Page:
As Communities Minister, Pickles introduced, what many of us considered a transparent assimilationist policy. His Report entitled Creating the Conditions of Integration, pledged to end the era of multiculturalism. It asserted that the English language and Christian faith would be restored to the centre of public life. He raised the spectre of the non-English speaking ethnic minority bogeyperson bringing public services to its knees due to ‘crippling’ interpretation and translation costs, while cutting funding for ESOL initiatives. In Pickles’ world, people of colour lived in ‘ghettoes;’ their failure to integrate made them susceptible to radicalisation; they refused to learn English; did not share British values – and so on and so forth went his divisive riff against ethnic minorities throughout his tenure as a Cabinet Minister.

There was no acknowledgement of the systemic and institutional dimensions of racism. 44% of young black people were unemployed during his government’s watch but no resources were provided to tackle discrimination in employment. Instead his government was prepared to consign the Equalities Act to the red tape bonfire because it was deemed to be placing disproportionate burdens on business.

Mr. Pickles personally endorsed these measures by declaring equality monitoring as unnecessary, intrusive and a waste of taxpayers’ money and issued guidance to stop what he called the ‘gold-plating of equality rules’

Pickles was particularly reviled by the Gypsy and Traveller community, and with good reason. In an article entitled Five Reasons Gypsies and Travellers Hate Eric Pickles (and why you should too), the author unpicks Pickles’ role in the steady diminution of their rights and dignity. The violent eviction of Travellers from Dale Farm in 2011 led to a resolution from the UN Committee on the Elimination of Racial Discrimination for Pickles to suspend the planned eviction and find a peaceful solution whilst the Council of Europe called for an end to the violations of the right to adequate housing of Travellers.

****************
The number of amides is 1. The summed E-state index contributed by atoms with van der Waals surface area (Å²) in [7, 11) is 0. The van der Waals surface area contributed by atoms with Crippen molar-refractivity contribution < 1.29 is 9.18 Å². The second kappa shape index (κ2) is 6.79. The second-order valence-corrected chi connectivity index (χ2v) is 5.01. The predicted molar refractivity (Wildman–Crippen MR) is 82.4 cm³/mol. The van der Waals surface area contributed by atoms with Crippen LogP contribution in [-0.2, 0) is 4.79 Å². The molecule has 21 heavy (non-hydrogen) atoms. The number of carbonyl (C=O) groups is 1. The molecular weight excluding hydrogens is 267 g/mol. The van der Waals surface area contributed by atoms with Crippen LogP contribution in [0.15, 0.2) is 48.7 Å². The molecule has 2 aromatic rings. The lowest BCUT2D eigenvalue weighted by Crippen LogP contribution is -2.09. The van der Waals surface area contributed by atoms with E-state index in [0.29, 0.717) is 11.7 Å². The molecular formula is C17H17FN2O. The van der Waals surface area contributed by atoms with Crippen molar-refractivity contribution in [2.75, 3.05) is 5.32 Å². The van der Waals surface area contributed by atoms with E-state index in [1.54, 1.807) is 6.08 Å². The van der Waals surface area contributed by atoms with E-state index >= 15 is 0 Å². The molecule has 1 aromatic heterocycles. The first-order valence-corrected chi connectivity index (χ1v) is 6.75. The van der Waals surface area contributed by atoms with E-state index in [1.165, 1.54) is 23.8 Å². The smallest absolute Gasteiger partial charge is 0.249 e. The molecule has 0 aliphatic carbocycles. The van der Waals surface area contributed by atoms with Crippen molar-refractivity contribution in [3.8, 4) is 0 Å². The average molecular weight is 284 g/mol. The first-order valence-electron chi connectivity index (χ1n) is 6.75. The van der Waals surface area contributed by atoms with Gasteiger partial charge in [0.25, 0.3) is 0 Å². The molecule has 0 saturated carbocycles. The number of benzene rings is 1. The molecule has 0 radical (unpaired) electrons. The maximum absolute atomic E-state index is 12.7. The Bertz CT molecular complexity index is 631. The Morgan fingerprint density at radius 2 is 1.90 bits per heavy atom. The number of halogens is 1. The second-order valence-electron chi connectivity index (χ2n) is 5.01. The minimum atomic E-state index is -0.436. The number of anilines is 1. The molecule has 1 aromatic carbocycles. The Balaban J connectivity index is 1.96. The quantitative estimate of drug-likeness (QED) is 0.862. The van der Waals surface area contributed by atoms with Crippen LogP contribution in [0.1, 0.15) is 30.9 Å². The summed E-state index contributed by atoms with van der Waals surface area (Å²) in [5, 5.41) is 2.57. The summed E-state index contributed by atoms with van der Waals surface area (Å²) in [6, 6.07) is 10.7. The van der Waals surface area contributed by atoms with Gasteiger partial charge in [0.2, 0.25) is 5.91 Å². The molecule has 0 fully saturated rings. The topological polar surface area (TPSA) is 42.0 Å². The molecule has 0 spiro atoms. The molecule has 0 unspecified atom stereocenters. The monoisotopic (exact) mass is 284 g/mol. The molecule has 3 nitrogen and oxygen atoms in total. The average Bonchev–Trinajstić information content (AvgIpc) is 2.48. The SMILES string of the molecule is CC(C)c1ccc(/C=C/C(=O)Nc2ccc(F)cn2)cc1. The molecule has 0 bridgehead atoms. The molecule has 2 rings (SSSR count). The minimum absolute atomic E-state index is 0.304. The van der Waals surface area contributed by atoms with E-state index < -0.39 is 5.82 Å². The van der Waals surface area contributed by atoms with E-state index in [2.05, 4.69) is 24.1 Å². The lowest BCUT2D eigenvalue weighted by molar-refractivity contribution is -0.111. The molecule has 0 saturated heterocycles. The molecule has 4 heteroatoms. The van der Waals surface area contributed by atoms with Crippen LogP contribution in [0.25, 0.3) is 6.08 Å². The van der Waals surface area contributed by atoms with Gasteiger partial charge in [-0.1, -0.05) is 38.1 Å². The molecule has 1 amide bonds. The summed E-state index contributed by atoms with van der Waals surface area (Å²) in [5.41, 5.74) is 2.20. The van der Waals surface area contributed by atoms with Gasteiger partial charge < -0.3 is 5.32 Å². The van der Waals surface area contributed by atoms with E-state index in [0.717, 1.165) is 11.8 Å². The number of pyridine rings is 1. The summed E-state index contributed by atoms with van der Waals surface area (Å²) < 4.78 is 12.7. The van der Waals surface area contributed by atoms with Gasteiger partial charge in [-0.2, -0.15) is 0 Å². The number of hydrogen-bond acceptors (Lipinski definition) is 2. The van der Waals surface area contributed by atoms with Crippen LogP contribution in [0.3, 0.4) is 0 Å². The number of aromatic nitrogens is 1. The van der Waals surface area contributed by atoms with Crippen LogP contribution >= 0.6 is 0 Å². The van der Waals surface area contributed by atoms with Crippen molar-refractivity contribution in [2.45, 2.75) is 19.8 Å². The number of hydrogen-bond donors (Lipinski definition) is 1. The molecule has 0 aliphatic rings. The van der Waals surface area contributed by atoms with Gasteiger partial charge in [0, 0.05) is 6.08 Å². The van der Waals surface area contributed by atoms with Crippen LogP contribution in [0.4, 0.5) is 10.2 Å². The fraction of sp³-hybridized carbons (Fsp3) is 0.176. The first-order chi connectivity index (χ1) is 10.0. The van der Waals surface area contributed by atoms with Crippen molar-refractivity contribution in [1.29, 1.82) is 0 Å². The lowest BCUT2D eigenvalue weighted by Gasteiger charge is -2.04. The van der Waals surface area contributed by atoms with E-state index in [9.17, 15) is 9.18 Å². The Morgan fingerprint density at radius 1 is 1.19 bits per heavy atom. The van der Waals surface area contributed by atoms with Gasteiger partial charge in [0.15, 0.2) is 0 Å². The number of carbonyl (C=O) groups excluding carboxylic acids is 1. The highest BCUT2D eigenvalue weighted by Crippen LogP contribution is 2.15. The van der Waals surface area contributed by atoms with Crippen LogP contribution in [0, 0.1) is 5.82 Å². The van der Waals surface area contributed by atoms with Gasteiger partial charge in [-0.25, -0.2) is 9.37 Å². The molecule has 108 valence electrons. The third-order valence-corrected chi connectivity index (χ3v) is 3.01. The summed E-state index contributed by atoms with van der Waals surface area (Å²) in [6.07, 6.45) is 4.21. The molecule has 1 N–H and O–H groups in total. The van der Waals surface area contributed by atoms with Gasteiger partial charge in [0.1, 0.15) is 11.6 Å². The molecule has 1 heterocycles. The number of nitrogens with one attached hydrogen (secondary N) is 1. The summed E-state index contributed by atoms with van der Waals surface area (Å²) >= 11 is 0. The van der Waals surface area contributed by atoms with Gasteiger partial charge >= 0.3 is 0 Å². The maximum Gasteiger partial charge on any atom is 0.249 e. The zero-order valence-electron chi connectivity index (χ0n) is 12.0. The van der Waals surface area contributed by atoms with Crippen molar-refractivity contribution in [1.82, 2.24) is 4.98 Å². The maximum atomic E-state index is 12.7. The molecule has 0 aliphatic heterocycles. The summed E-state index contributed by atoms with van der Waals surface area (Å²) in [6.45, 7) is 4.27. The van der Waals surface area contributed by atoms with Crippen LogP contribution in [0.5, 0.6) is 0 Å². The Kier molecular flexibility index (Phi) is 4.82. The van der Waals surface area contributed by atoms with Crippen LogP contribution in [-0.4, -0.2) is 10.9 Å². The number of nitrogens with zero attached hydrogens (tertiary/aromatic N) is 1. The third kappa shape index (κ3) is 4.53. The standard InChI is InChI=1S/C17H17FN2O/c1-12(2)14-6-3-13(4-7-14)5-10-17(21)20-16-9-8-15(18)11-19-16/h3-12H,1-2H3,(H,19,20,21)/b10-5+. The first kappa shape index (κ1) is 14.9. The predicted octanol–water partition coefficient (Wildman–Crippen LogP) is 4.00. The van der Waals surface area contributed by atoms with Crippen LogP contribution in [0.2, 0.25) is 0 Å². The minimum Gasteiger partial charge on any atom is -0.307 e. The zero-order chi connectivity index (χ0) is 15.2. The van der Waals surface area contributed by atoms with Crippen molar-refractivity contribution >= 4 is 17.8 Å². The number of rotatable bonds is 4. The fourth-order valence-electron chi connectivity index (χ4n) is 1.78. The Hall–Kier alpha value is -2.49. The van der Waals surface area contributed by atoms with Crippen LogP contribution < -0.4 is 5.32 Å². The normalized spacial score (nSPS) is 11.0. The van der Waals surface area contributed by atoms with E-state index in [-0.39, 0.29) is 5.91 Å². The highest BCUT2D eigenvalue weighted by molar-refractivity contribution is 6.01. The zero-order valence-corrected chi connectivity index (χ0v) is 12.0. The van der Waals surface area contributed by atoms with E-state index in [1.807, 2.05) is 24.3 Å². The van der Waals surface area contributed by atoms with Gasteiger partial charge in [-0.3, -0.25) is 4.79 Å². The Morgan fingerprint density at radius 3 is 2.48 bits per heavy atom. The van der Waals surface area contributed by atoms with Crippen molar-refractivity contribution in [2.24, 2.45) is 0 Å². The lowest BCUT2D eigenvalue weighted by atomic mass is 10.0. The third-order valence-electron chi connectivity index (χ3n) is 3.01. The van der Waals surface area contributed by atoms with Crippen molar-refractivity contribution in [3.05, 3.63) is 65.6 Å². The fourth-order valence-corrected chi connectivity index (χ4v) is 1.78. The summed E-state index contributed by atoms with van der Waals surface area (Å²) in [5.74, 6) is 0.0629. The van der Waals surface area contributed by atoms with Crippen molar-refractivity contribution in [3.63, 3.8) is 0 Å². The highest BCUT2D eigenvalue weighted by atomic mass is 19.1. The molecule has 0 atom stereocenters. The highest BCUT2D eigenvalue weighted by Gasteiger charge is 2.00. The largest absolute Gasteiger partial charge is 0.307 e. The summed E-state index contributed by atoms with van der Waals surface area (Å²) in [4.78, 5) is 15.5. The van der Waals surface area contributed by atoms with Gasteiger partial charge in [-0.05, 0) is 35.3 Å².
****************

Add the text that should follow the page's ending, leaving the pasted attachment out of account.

Pickles personal role in the unfair targeting of Gypsies and Travellers was exposed in a High Court judgment. It found Pickles guilty of unlawful discrimination; breaching human rights and equality law and abusing his ministerial powers to flout planning regulation by personally deciding whether Gypsies and Travellers should be allowed to settle on green belt land.

The continued deep-seated antipathy towards Mr. Pickles was clearly brought home, when I discussed the launch of the national hate crime initiative with a member of the Romany community. He snorted:

‘To expect someone who has whipped up antiziganist sentiments and contributed to the increase in hate crime and discrimination against my community, to then present himself as a hate crime champion will stick in my community’s craw.’

It’s not just Pickles’ role that has raised eyebrows. There appears to have been little consultation with the public, let alone practitioners on the proposal. Nobody working on the frontline with ethnic minority communities that I know, appears to have any information on how the initiative will tackle hate crime nationally. It all feels rather like the Big Society initiative – big on rhetoric on the outside and hollow in substance on the inside. Then there is the statement on the invite which sets out the raison d’etre for the national anti-hate crime initiative. It asserts that ‘(i)mmediately after Brexit, the Home Office reported a 41% rise in crimes motivated by race or religion compared to the same month last year.’ Surely it cannot have escaped Mr. Pickles’ notice, that it was the virulent anti-European, anti-immigrant rhetoric used by the Brexiters within his own Party, that has emboldened racists and accounted for the increase in hate crime across the country.

Someone suggested to me that perhaps Mr. Pickles has gone through some kind of moral metamorphosis and the initiative is an attempt to expiate past wrongdoings. Another colleague suggested that it could be an act of political chutzpah in which Mr. Pickles is attempting to re-define his legacy for posterity. Whatever his motivation, my message to Mr. Pickles (and to President-elect Donald Trump) is this: I do not give you permission to try and protect me after your words and actions have aided and abetted the violence, abuse and harassment that has been visited on me, my family, my friends and my community. You have not earned the right to act in our name.

Ratna Lachman
Director